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The Sea Coast Echo*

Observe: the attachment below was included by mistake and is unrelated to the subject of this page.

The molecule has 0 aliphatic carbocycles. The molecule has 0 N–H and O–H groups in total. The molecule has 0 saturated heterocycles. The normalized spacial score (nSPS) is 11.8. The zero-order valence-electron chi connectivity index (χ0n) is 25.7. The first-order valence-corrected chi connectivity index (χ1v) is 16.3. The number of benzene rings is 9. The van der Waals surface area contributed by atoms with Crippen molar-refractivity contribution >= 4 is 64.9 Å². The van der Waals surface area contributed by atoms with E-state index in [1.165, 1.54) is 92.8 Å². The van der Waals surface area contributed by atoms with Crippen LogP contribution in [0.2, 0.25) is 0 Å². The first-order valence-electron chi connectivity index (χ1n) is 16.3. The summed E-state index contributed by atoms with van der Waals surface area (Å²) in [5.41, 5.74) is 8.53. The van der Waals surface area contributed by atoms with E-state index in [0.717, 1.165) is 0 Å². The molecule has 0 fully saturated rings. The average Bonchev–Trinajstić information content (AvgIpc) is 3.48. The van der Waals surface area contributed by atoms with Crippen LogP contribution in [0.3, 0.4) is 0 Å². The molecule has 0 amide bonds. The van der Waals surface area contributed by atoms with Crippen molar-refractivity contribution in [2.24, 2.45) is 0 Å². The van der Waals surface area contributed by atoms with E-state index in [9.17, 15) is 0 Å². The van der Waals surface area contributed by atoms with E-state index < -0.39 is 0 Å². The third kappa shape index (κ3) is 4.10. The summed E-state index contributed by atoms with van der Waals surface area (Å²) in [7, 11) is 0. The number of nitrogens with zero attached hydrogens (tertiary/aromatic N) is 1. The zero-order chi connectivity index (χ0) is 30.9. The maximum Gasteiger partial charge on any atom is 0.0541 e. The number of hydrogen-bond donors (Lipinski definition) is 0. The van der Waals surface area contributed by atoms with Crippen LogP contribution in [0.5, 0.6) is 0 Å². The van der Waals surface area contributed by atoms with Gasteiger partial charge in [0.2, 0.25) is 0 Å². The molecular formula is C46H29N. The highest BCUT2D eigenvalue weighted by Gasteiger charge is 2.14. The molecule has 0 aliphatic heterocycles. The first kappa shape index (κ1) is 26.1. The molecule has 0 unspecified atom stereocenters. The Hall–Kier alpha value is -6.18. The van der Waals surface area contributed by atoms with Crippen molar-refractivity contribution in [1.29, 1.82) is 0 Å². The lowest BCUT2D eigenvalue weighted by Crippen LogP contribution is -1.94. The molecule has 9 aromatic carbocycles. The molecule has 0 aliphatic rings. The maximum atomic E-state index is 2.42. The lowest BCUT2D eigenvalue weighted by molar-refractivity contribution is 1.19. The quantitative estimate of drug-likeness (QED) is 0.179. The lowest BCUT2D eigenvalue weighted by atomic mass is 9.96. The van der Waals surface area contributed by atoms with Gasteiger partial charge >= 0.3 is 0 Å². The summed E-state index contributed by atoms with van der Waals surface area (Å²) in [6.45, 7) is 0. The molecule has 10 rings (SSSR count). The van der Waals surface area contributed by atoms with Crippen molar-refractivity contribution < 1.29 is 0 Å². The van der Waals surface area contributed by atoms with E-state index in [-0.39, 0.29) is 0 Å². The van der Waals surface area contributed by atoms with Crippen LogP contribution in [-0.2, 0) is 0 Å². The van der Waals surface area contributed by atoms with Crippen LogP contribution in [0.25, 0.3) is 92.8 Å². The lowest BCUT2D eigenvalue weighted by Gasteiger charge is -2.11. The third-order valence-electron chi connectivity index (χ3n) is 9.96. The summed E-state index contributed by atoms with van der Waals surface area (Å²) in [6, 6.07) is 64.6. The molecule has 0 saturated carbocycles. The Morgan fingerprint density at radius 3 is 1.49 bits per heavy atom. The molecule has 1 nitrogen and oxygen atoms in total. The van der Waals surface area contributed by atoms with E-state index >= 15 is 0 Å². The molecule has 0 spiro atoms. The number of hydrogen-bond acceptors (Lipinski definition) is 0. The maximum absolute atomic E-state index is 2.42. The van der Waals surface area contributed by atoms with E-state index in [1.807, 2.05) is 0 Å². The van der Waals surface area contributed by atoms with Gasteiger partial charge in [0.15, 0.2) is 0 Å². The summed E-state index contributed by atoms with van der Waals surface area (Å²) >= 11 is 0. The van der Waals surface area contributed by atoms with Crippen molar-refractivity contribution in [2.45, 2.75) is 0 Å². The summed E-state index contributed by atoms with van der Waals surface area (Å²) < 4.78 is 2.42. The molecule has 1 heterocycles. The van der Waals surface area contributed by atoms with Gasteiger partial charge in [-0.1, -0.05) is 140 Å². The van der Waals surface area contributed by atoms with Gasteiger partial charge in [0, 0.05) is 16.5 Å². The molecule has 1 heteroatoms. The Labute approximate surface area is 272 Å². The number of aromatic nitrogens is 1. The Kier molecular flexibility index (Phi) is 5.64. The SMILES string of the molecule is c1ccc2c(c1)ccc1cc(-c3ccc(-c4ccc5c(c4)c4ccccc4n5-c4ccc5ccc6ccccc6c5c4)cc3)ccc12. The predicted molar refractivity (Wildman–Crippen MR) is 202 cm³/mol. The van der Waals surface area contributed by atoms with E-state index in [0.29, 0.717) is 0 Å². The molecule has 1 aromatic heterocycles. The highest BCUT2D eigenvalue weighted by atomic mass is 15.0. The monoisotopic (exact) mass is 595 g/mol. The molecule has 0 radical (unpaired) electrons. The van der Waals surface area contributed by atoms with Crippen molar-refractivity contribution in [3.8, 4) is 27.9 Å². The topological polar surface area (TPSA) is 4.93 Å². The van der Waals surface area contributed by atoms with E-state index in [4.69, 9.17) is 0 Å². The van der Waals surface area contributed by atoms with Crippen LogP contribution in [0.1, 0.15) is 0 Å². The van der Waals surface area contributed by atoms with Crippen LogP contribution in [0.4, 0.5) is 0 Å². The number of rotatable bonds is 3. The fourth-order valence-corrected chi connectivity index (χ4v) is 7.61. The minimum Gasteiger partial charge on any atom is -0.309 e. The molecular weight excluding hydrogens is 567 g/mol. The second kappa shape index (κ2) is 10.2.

CHAS. G MOREAU. PUP. BAY ST. LOUIS, - MISSISSIPPI e— —— A German says electricity will cure Insomnia. But with fatal results. Turkey does not seem to have done much for Europe except exist there. It Is not difficult to make the jani tor belie've in that rumor of a coal famine. On the other hand, it frequently happens that motorcycle riders are not hurt “Everybody’s going to get a red nose.” declares a St. Louis physician. Happy days! Radium Is advanced as a cure for gout. Gout alw r ays was a bloated plutocrat’s disease. A Pittsburg tramp was arrested with 1,000 pennies in his pocket He was coppered, all right. A woman has been appointed con troller of Atlantic City. Control fash ions, bathing suits, or what? Electric lights Lave now been used about thirty years, but some people are still blowing out the gas. A German scientist says that tele* phones make the modern man crazy. He must be on a four-party line. A Newport woman was fined tor stealing a dress which she hid in her hat Bet it was a bathing suit An Ontario doctor advocates hot baths as a cure for delirium tremens. Lack of whisky would serve the same and. The lord mayor of Ijondon may be some person; but there Isn’t one in a thousand on this side can tell his name. Brussels has had a marriage on bicycles. In the course of a century or two they may advance to aero planes. A prize hen in Missouri has laid 260 •ggs In eleven months. What was the hen doing on the other seventy odd days? “Love cannot thrive on less than f2O a week,” says a New York clergy man, thus giving us a line on the cost of living. A German professor says that cooking is a lost art, but look at the lovely fruit salads our girls are mak ing nowadays. Queen Mary refuses to employ a typewriter for her private correspond ence. Perhaps she wants her epistles correctly spelled. When informed that $350,000 had been stolen from him a Moscow mer chant dropped dead. Poverty suffers from no such shocks. A torpedo boat destroyer hit a barge tn the Delaware river and was badly damaged. One can’t be too careful of these frail war craft. “Paris Is adopting American dances,” says a dispatch. We’re sure ly going some when we can teach Paris anything in that line. A Cornell professor announces that anew Ice age is about to strike the earth. Thank goodness, one commod ity will go down in price then. Government scientists who aro to raise vegetables by electricity may have noted the success with which many people raise Cain under the glow of the arc lights. A German scientist has Invented a machine that you feed vegetables into and get real milk from. It’s a safe bet there is a pump around it some where. So far as the reports go, none of the prehistoric cave paintings in Europe thus far discovered Is an Interpretation of moonlight or a still life portrait of a pan of fried eggs. German duelists are In a dilemma. I It is a disgrace to refuse a challenge, and they’ll be sent to prison if they fight. The only solution appears for them to be killed. In the old days the happy Eskimo was able to go out and for three fish hooks buy the prettiest girl in the Igloo for his wife. That was before | he was discovered. Now, the girls pay for the husbands. After July 1 of next year Louisiana | *hoe dealers will have to sell pure goods or be liable to punishment. Polar explorers will now know where to procure the footgear containing the greatest nourishment. Prof. Flynn advocates hair pulling as a fine cure for baldness, but there’s many a man minus his hirsute adorn ment who won’t agree with him. In the Isle of Man, the wedding ting was formerly employed as an in strument of torture. It is in this country today. In many Instances. Dictators of fashion state that the waist line may be placed this season wherever the wearer chooses. How ever, it probably will continue In the ■ame old place. • A Yale professor says the average American wastes fifteen years of his life. But he’d soon die if he workfed all the time, and there you are. # Fashionable eastern society women are leaving their dog’s card with their own when making calls. The dog, poor thing, can only suffer in silence. * Engineers in Egypt have succeeded In using the sun's heat to generate steam, but we all cannot go to Af rica just to save money on the coal tib h 05E OVER FORTY INCREASING! T . SAVE THE BABIES!” is a cry that has been ringing through the land with in creasing earnestness and with increasing attention, but what of the middle aged American? Everybody knows that in recent years the death rate in the United States has been reduced to a remarkable extent, and the knowledge has been received not only with altruistic gratification but with a sense of personal gain by all, regardless of their own time of life. But now comes Elmer E. Ritten house with the facts and figures to show’ that the reduction in the death rate has been due chiefly to that very cry of ‘‘Save the babies!” and the fight on communicable diseases, and that it is confined to those in early life. While there has been a reduc tion in the general death rate of 25 per cent, in the last thirty years, it has been accompanied by a steady in crease, amounting to about 27 per cent. In the same period, in the mor ~UNbERS\ 5-9 1 SHOWING THE DECREASE AND INCREASE IN DEATHS UNDER AND OVER FORTY. tality of persons of forty years and over. “The average length of an Ameri can life,” he says, "has increased about fifteen years during the past century, and yet the span of life is being shortened. During the last 30 years the general death rate has de creased approximately 25 per cent., and yet the chances of early death after passing the age of forty have steadily increased.” This, Mr. Rittenhouse finds, is due to the fact that while great progress has been made in checking communi cable diseases, other diseases, which afflict middle age and later life, have gone on almost unheeded in this coun try. Among them are apoplexy, Bright's disease, heart disease, and arteriosclerosis. The intense life of Americans and intemperance in eat ing, drinking, and working have con tributed to their prevalence. Above all, our carelessness in regard to life is blamed, and from this cause come Increases in deaths from accident, sui cide, and homicide. “While we have every reason,” says Mr. Rittenhouse, “to felicitate ourselves upon the wonderful result of the spread of life-saving intelli gence, we must not overlook the fact that we have Increased the average length of human life only by increas ing the proportion of people living In the younger age periods, while the av erage duration of life of those who pass into middle and old age has been constantly shortened. ‘“With all its blessings modern civil ization has introduced hazards, hab its, and conditions of life which not only invite but which have increased In many ways physical, mental, and moral degeneracy. Insanity and idiocy are increasing. Diseases of vice, the most insidious enemy of this and future generations, are spreading rapidly, according to medical men. So far we have lacked the moral courage to openly recognize and fight this scourge. The alcohol and drug habits are constantly adding new’ vic tims to the degenerate list and fo the death roll. Suicides are increasing, and now reach the enormous total of 15,000 annually. Lynchings and burn ings at the stake continue, and are common only to our country- At tempts upon human life by individu als and mobs under trifling provoca tion, or none at all, are obviously in creasing. “In the United States the death rate above the age of forty has stead ily increased, while It has remained stationary in England and Wales. The Important organs of the body are wearing out too soon. The diseases of old age are reaching down into the younger age periods. The death rate from the degenerative diseases of the heart, blood vessels, and kidneys, in cluding apoplexy, have Increased more Dickens and Defoe as Editors Writing about the kind of literary talent that would be most valuable in editorial work today, we mention ed Voltaire, Macaulay and Swift. Among the suggestions that the mail has brought in, the most interesting are Dickens and Defoe. Defoe, how ever, with his marvelous impression of actuality, would be greater as fr special writer than as an editorial critic Dickens, if he could adapt The state of Parana. South America. Which heretofore has not figured large ly in the commerce of the world, is about to be h£ard from, says the Gazeta de Notlcias, of Rio de Janeiro. Parana has begun to take great in terest in the cultivation of wheat, dis covery having been made that the ele vation and climate are there as well as cheap lands and every encourage ment is r.f given to immigration by Rise of Parana than 100 per cent, since 1880. In New Jersey the increase is 119 per cent, in Chicago 159 per cent., in New Orleans 169 per cent. These diseases cl£\im over 350,000 lives an nually. The doctors tell us that fully 60 per cent, of these deaths are pre ventable or postponable if the dis ease is discovered in time. “All of our money, all of our en ergy, seem to be directed against dis eases that can be communicated. Is not a life lost from Bright’s disease as valuable as one lost by typhoid fever? The annual loss from pneu monia aggregates 185,000 lives, a large portion of which is due to weakened bodily resistance resulting from these degenerative affections. Cancer, a baffling disease of the de generative class, to which our people in their present physical condition are highly susceptible, claims 75,000 lives annually and is Increasing verj fast. Deaths from external cancer alone have increased 52 per cent, in ten years.” This table shows the decrease in the death rate per thousand brought about by the successful campaign against the diseases of childhood and early life and the increase in those of later life: DECREASE. Per Cent. Under age 20 17.9 Age 20 to 30 11.8 Age 30 to 40 ‘ 2.3 INCREASE. Per Cent. Age 40 to 50 13.2 Age 50 to 60 29.2 60 and over 26.4 “The change in the age constitution of the older groups,” says Mr. Ritten house, “has been very slight and does not account for the increase. Nor is it safe to say that it is due to the early breaking-down of the weakened lives surviving from the attacks of communicable diseases in the younger age periods, for in England and Wales, where they have had virtually the same decrease in the mortality of the early ages as we have, there has been little or no increase above age forty. “One thing is clear —the cause is local to our country. Evidently we have not adapted ourselves to the sudden increase in the life-strain due to our complex and Intense modern existence. Whether or not It Is due to the strenuous life or to excessive w’orking, eating, drinking, playing, I DECREASE I INCREASE A 29 * 2 UrOer Ago 20 20 to 30 30 to 40~ j" . - V -\i: —:— -J ■'- ' \ ... •;; / Age 40 to 50 50 to 60 60 and over \ . j V' ; / 2.3 Ifey \iuß \/VL9Jk. EIAS SHOWING PERCENTAGE OF DEATHS AT VARIOUS AGES. and intemperate habits generally, the important fact is that the excessive waste of human life from degenera tive causes continues and no general campaign of education or other or ganized effort has been made to check it. “The remedy appears to be tem perate, healthful habits of life, the upbuilding of bodily resistance to dis ease. But in the meantime, while we himself to brief units, would in American journalism today be indeed a mighty power to reach and move the hearts of men. The same genius that went into his fiction has over flowed into some of his critical work, and atways there is the great ability to entertain, mixed with a need of using that power for the betterment of life, which is exactly the combina tion tkM the idt-al editor ought to the government, which welcomes European agriculturists and aids them by free distribution of seed wheat. At tention is also given to the cultivation of* the banana, customers for which fruit are thus far only in Uruguay and the Argentine republic, to whom about $300,000 worth was sold last year. The yield will be larger this year and a large paper mill has been erected to use the fiber cf the banana tree, which are being educated to apply this rem edy f a sane and practical way to se* cure a measure of immediate relief is to urge flpon our people the prac tice of going to their physicians at reasonable intervale, for health ex aminations to detect these prevent able or postponable diseases in time to check them. Many of these af flictions develop without notice. The cost of discovering and of overcoming them in their incipiency would be trifling and would be the means of prolonging thousands of lives.” Mr. Rittenhouse believes that if the present thirst for knowledge of health and life conservation contin ues to increase it is not only possible but reasonably certain that during the next 30 years the present death rate of 15 per thousand in the 30 states that keep mortality statistics will be reduced to 10, but this cannot be ac complished without a change from the carelessness of human life which he finds characteristic of Americans and a great extension in the public health service. The real race suicide, he maintains, is not in the insufficiency of births, but in the needless loss of life through preventable diseases. Speaking of the decrease in the birth rate, he says; “We are not only reducing the fer tility of our race and also shortening the span of life, but we are permitting dt least 650,000 lives to be destroyed annually which we could save by the application of simple and well-known precautions. If we would save these lives, they, together with their natu ral offspring, would solve the prob lem of maintaining an adequate sur plus of births over deaths What we need is not necessarily larger faml 'ies, but more families. A larger ■ruber of small families Is surely preferable to a smaller number of large families." Princess’s Books. The princess royal of England, the only daughter of George V. is said to be the object of the same maternal solicitude as her brother, the prince of Wales. The princess, it is said, shows no interest in art as do most of the family, cares nothing for needle work, as do her cousins and her aunts, but she is fond of books and knows all the good authors, English and French. But her prudent nother only permits her to read those books after a careful scrutiny. “The library of the princess,” says a Paris paper, “unique of its kind, con tains only masterpiecse, but in these masterpieces certain pages have been carefully blackened with ink following the fashion of the Russian censorship. The queen is not of the opinion of Rus kin; she does not believe that it is nec .essary to tell youngs girls everything.” have, particularly in America, but more in all countries as they become more democratic. —Collier’s Weekly. Warning to Dreamers. John D. Rockefeller, Jr., in a re cent address in New York, couched in a neat aphorism a warning that dreamers would do well to heed. “We judge ourselves,” said Mr. Rockefeller, “by the deeds which w dream we are capable of doing; but the world judges us only by the deeds we have already done.” it is said makes a superior quality oI paper. Usual Combination. “Did you see where the Kurds have again started in to massacre the Ar menians?” “W T ell, I suppose the Kurds will have their way.” The baby question may be settled in this way. If it is your baby It Is a priceless treasure. If it isn’t your baby it is a nuisance. PRETTY LAMP SHADES SOME NEW IDEAS AND NOVEL SHAPES ARE OUT. Color Scheme Is Main Idea In Ar* rangement That Comes From Paris —Distinct and Sharp Outlines In Favor. Paris has set the fashions in two novel shapes in lamp shades. The soft silks of which they are made must be of the same tone' when not precisely of the exact shade, as the room’s color scheme. This silk, shallowly fluted, is fitted about the foundation of flnest wire in a rounded or distinctly point ed oblong. None of the shades are perfect circles, and in this respect their shapes differ radically from those formerly fashionable. Another marked difference is that the top opening is not materially narrower than is the bottom opening. Conse quently. the shade has a rather tall appearance, sometimes oddly at vari ance with the base of the lamp which it surmounts. On these new shades there are no frills or ballet dancer skirt effects. Their outlines are kept sharp and distinctive, and although they are trimmed with garlands of tiny flowers and foliage in silk, these garnishings are placed about the cen ter of the shade while the top and bot tom edges are finished with the nar rowest of headings. These finishings, attached with the utmost neatness and regularity, consist of the dissect ed necklaces in composition or glass or coral, which cost only a small sum and may be obtained in any of the shades needed for one of these Em pire shades, as they are called In Paris. Another way of making the rounded or distinctly pointed oblong shade is to stamp upon the plain silk a fine design in Grecian pattern, and then embroider It with the tiniest of crystal beads in the same tone as the covering material, which, of course, is not fluted. The light of the lamp shining through these beads gives them a charming radiance like unto Jewels, and the design stands out in amazing relief. A shade thus em broidered should have its edges fin ished with the finest of silk cordage, and if this cannot be obtained in a tone accurately matching the silk, white cordage should be specially dyed for the purpose, for the idea is to make the beading on the center of the article the chief attraction. There fore, no other detail must be promi nent. Turnip Charlotte. Cook slices of carrot and turnips one-fourth of an inch thick until ten der, drain and use them to line a but tered charlotte mold. Boil white turnips until tender; drain and press through a fine sieve. To one cup of puree add one-fourth of a teaspoon salt, a dash of white pepper, a grat ing of nutmeg, one-fourth of a cup of thick cream and. lastly, the stiff beaten whites of three eggs. Bake in the decorated mold, standing in a pan of hot water until the center be comes firm. Turn from the mold and serve with white sauce. Tapioca Custard Pudding. One-half cup of pearl tapioca soaked over night in plenty of cold water. Next day throw off all the water, add one pint of milk, two eggs beaten, two even tablespoons of sugar, very little nutmeg, one-half teaspoon salt, one even tablespoon of butter. Bake slowly, so the custard will not boll. If it should boll It will be watery. Rice custard pudding is made the same, by omitting the tapioca and putting In three-quarters cup of boiled rice. Banana Cake. Three eggs, two cups sugar, one cup milk, two tablespoons butter (scant), one teaspoon soda (even), two teaspoons cream of tartar, es sence of lemon, three even cups flour. Bake in four layers. Banana Filling.—Mash three or four bananas with a fork, juice of one lemon, two-thirds cup sugar, one egg. Boil until thick, stir all the time. Spread between layers. Sprinkle con fectioner’s sugar on top. Finger Cakes. Beat four egg very light; add two teaspoons of vanilla extract and two cups of granulated sugar. Stir in two cups of flour, sifted with three tea spoons of baking powder and a tea spoon of salt. Then add flour to make a stiff dough. Roll into a thin sheet, sprinkle with sugar, cut out with a •‘finger” cutter and bake in a quick oven. This amount makes about forty little cakes, which are excellent with fruit or ice cream. Cider Jelly. One box of gelatine, one pint of sugar, one and one-half quarts of cider, one-half pint of cold water. Soak gelatine in the cold water for two hours. Let cider come to a boll and pour on the gelatine. Add sugar, strain through a napkin and turn in to a mold. When cold place on the ice for six or eight hours. To Freshen Carpet. If your carpet looks dusty and dull after being swept, add two teaspoon fuls of ammonia to half a gallon of cold water, wring a clean cloth out of It, and with this rub the carpet thor oughly all over. Rinse your cloth fre quently and change the water if It gets very dirty. Cake Tin Arrangement. When filling a cake tin remember that the center of the cake is the part which will usually be the highest, so spread the batter as much to the sides as possible, leaving a depression in the center; then the cake, when baked, will be level and much more convenient for icing. Easy to Fit Cork. If a cork is too large for the bottle in which you wish to use it lay It on Its side and with a little board or ruler roll it under all the pressure you can (put on it. It will be elongated to fit in a very few minutes. Onions and Pan. After frying onions, pour a little vinegar into the frying pan, let it get hot, and It will remove all smell from the pan. Diplomatic Circle Is Remarkable for hs Versatility WASHINGTON— Now that the sear shore and mountains have prac tically closed their seasons and each steamship is bringing Its quota of Americans from Europe, society in Washington is preparing for the sea son. Changes in the diplomatic corps fortunately will take from the capital only a few of Its gifted and versatile members. Foreign governments have long made it a point to send to Wash ington gifted representatives. No sooner had Marchese Cusani, the Ital ian ambassador, been appointed to Washington than It became known that in his own country ho had a repu tation as a portrait painter. His por trait of the late King Humbert is re garded as a masterpiece. In the em bassy are many products of his brush. Mr. James Bryce, the British ambas sador, is, of course, one of the noted scholars and writers of the world, and Mr. Jusserand. the French ambassa dor, possesses literary gifts of a high order. These serious activities on the part of the elder diplomatists are balanced by the talents of the younger men and women in the foreign colony. Jonkheer Loudon, minister from the Netherlands, is an accomplished pian ist and violinist. Mme. Louden also Is a brilliant musician and she has May Fight Battles in Air, Says General Wood rAT it Is the opinion of the military experts of this country that th aeroplane In the future will determine the victor of battle, whether on land or sea, was evidenced by a statemen* made the other day at the War col lege by Gen. Leonard Wood, chief of staff of the army, just prior to start ing on his annual tour of inspection of the army posts. “I wish it were possible,” said Gen eral Wood, “for every officer in the army to make a flight in an aero plane with the army aviators. I be lieve that by this means we could ob tain enough officers willing to make a life study of the great possibilities of the aeroplane as an instrument of war —to make this country the fore most In the world in aviation. We were the first to recognize the possi bilities of the aeroplane in warfare, but have been handicapped In further ing their study by the small numbers of officers willing to enter the avia tion school. Other countries, follow ing our lead, passed us in the appli lation of the aeroplane to military sci ence. They have a large corps of men studying every possible phase of the aeroplane in warfare. Has Not a Doubt That Man Came From a Monkey IT* 0 T 0 UUAN cannot have ariseo except Iff from some more thetfoid (ani mal-like) form zoologically,’’ it is de clared in “Early Man in South Ameri ca,” just issued from the govern ment printing office. Ales Hrdlicka, curator of the di vision of physical anthropology of the National museum, is the author of the publication, which is known as “House of Representatives Document, No. 481.” “On the basis of what is positive ly known today In regard to early man, and with the present scientific views regarding man’s evolution,” Mr. Hrdlicka says in his report, “the anthropologist has a right to expect human bones, particularly crania, ex ceeding a few thousand years In age. Washington the Home of the Man on Horseback WASHINGTON 1s known as the home of the man on “horseback,” and it gets this somewhat unique title because of the number of equestrian statues in Washington. Most of the outdoor sculptures in the National capital are of a military order, and most of this statuary has been sup plied by military organizations. And .while these organizations may be powerful enough in hauling In the money they certainly do not know how to spend it artistically, for a greater lot of rubbish never littered up a city than these equestrian statues in Washington. Among the soldiers of the Revolu tionary war represented in the cap ital’s squares and circles are Wash ington and Greene. Jackson and Scott belong to the period of 1812; the latter also to that of the Mexican war. Of Civil war leaders there is a far more plentiful supply, among them Sherman, Sheridan. Thomas, McPher son. McClellan, Hancock and Logan, with Farragut and Dupont thrown in to represent the navy. Another special military group Is that of foreign soldiers in the Revo lutionary war —Lafayette, Rocham beau. Von Steuben. Kosciusko and Pulaski, and, surrounding the Lafay -0 It May Happen. “Women are certainly progressing.” “That’s what. I’m looking to see Vassar challenge Yale at football any day now. sung at many private entertainments. The members of the family of the Costa Rican minister and Mme. Calvo are versatile musicians, and their, friends often have had the pleasure of hearing a recital by the younger ones, Viscountes Benoist d’Azzy. wife of the naval attache of the French em bassy, could easily make her living, should it be necessary, by fash ioning novel favors for cotillons. She entertains a great deal In Washington and when she Is at home in Parts. For her cotillions she usually Invites several of her friends to help her make the favors, such as fancy pic ture frames, little French baskets and attractive waste paper baskets of fan cy cardboard and crepe paper. She is regarded as one of the most gifted amateur actresses in Paris and Wash-, ington. Another accomplished young mem ber of the diplomatic circle is Mr. Henri Martin, charge d’affaires of the Swiss embassy. He can write fan tastic verse with the ease of a pro fessional poet, can cut all sorts of fancy figures on ice or roller skates and can dance a clog with the finish of a vaudeville performer. Mr. Han lel, charge d’affaires of the German embassy: Mr. Alfred Horstmann, also of the Oerma nembaasy, and Mr, De Bach, of the Russian embassy, also are fancy dancers. Mr. Mitchell Innes. counsellor of the British embassy, directs his ener gies to more practical things when not engaged in diplomatic affairs. Asa gardener he has had success and he finds his chief recreation in “putter ing around” the garden of his home in Washington. “I am in favor of encouraging aviation in every possible way, for I firmly believe that It is not idle talk to say that battles In the fhture may be fought in the air. If I had the pow er I would increase the pay of the officers who enter the aviation school. There should be some compensation for the risk to which they daily put their lives. I hope congress at its next session will pass the pending bill increasing their pay 20 per cent. “Our recent army maneuvers. In which the aeroplane was used exten sively, proved that aviation is no long er an experiment, but a practical sci ence. General Bliss in his report to me of the maneuvers states that the value of the aeroplane for scouting and bomb throwing purposes was clearly demonstrated.” and more especially those of geologic antiquity, shall present marked morphologic differences, and that these differences shall point in the di rection of more primitive forms. “No conclusion can be more firmly founded than that man is a product of an extraordinary progressive differen tiation from some anthropomogenlc stock, which developed somewhere in the later tertiary among the primates. He began then as an organism that in brain and body was less than man, that was an anthropoid. From this stage he could not become at once as he is today, though in some stages of his evolution he may have advanced by leaps, or at least more rapidly than In others. He must have devel oped successively morphologic modifi cations called for by his advance to ward the present man, and have lost gradually those features that inter fered with his advance or become use less —progress which la still unfinish ed.” Among other things that man lost on his way from monkey to man is a long and hairy tail. Mr. Hrdlicka does not say so, but he indicates It. ette statue in Lafayette park, Ro chambeau (again), Duportal, De Grasse and d’Estaing. Among the statesmen and jurists Franklin, Mar shall, Webster and Garfield have me morials, aqd congress has recently authorized a memorial on a great scale to Lincoln. Bills were passed by the senate the other day providing for statues of Hamilton and Jefferson. These memorials are all in addition to the contents of Statuary hall at the capitol, to which each state is en titled to contribute two figures. In that assemblage the whole gamut of merit is run, both in artistic repre sentation and in historic distinction. It is said that the statue of Gen Geo.' H. Thomas in Thomas circle is the finest equestrian statue in the world, but it has very few r companions as works of art in Washington. Among the Other Animals. Baker —In five years you won’t see a horse on the street. Wayburn—Yes; they would be safer on the sidewalks. — Th Causeur.